# Create an empty Binner
FB = FullBinner()
# Create a Binner with data
x = rand(100)
LB = LogBinner(x)

The element type defaults to `Float64`

but can also be adjusted in the constructor. Note that for Array inputs consistent data sizes are assumed and `LogBinner`

and `ErrorPropagator`

need a "zero":

# Create an empty Binner accepting 2x2 Matrices
EP = ErrorPropagator(zeros(2, 2), zeros(2, 2))
# Create a Binner with Complex data
x = rand(ComplexF64, 100)
LB = LogBinner(x)
# Create an empty Binner accepting Complex data
FB = FullBinner(ComplexF64)

Further note that `LogBinner`

and `ErrorPropagator`

have a static capacity which can be set with the `capicity`

keyword argument in the constructor. By default the capacity is set to 2^32 (about 4.3 billion values) or the next power of 2 above the `length(data)`

when a data set is used to create the binner. Note that you can also create a copy of a binner with a different capacity via `LogBinner(old_binner, capacity = new_capacity)`

.

Beyond adding data on creation it can be pushed or appended to a binner:

FB = FullBinner(ComplexF64)
LB = LogBinner(zeros(3))
EP = ErrorPropagator(Float64, 2)
# Add data
push!(FB, 4.2 + 0.9im)
push!(LB, rand(3))
append!(EP, [1,2,3], [2,3,4])

And after all the data has been accumulated we can get statistics of binned data. By default the bin sizes/binning level is picked so that at least 32 bins are included:

# Get statistics with at least 32 bins
x = mean(LB)
# Variance
v = var(FB)
# standard error of the mean
Δx = std_error(LB)
# autocorrelation time
tau_x = tau(FB)

Note that for `ErrorPropagator`

you need to specify the data set you want to get statistics from. Alternatively you can also ask for statistics of all included samples by adding an `s`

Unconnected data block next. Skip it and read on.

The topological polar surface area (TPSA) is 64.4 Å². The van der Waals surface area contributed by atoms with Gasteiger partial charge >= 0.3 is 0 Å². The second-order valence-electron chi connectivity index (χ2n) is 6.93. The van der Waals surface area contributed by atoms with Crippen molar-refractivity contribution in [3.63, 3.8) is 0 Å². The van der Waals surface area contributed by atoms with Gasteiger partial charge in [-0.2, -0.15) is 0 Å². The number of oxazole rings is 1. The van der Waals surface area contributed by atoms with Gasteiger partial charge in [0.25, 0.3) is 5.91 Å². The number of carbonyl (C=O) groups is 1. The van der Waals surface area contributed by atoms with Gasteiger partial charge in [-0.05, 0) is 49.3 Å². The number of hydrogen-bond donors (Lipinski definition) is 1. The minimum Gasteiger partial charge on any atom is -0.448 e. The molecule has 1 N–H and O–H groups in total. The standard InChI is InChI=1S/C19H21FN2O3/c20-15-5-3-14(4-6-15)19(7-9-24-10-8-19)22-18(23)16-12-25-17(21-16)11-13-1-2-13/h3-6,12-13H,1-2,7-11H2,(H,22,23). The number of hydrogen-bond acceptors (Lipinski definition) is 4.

to the functions:

# mean of first data set
x = mean(EP, 1)
# standard error of the mean for the second
Δy = std_error(EP, 2)
# the autocorrelation time for each data set
tau_xy = taus(EP)

If you are interested in a different binning level you can specify it through an optional argument. You can also get statistics for all binning levels through functions with the `all_`

prefix:

# Standard error with binsize 2^(3-1) = 4
Δx4 = std_error(LB, 3)
# autocorrelation time with binsize 7
Δx7 = tau(FB, 7)
# Variance for every binning levels
vs = all_vars(LB)

Note that the `all_`

functions include all bin sizes from 1 to `div(length(FB), 32)`

for a `FullBinner`

. For large samples this can be a lot, so it maybe preferable to sample bin sizes manually instead. For `LogBinner`

and `ErrorPropagator`

there are only `log₂(N)`

binsizes so this shouldn't be a problem.

## Resampling methods

The resampling methods currently only include jackknife.

### Jackknife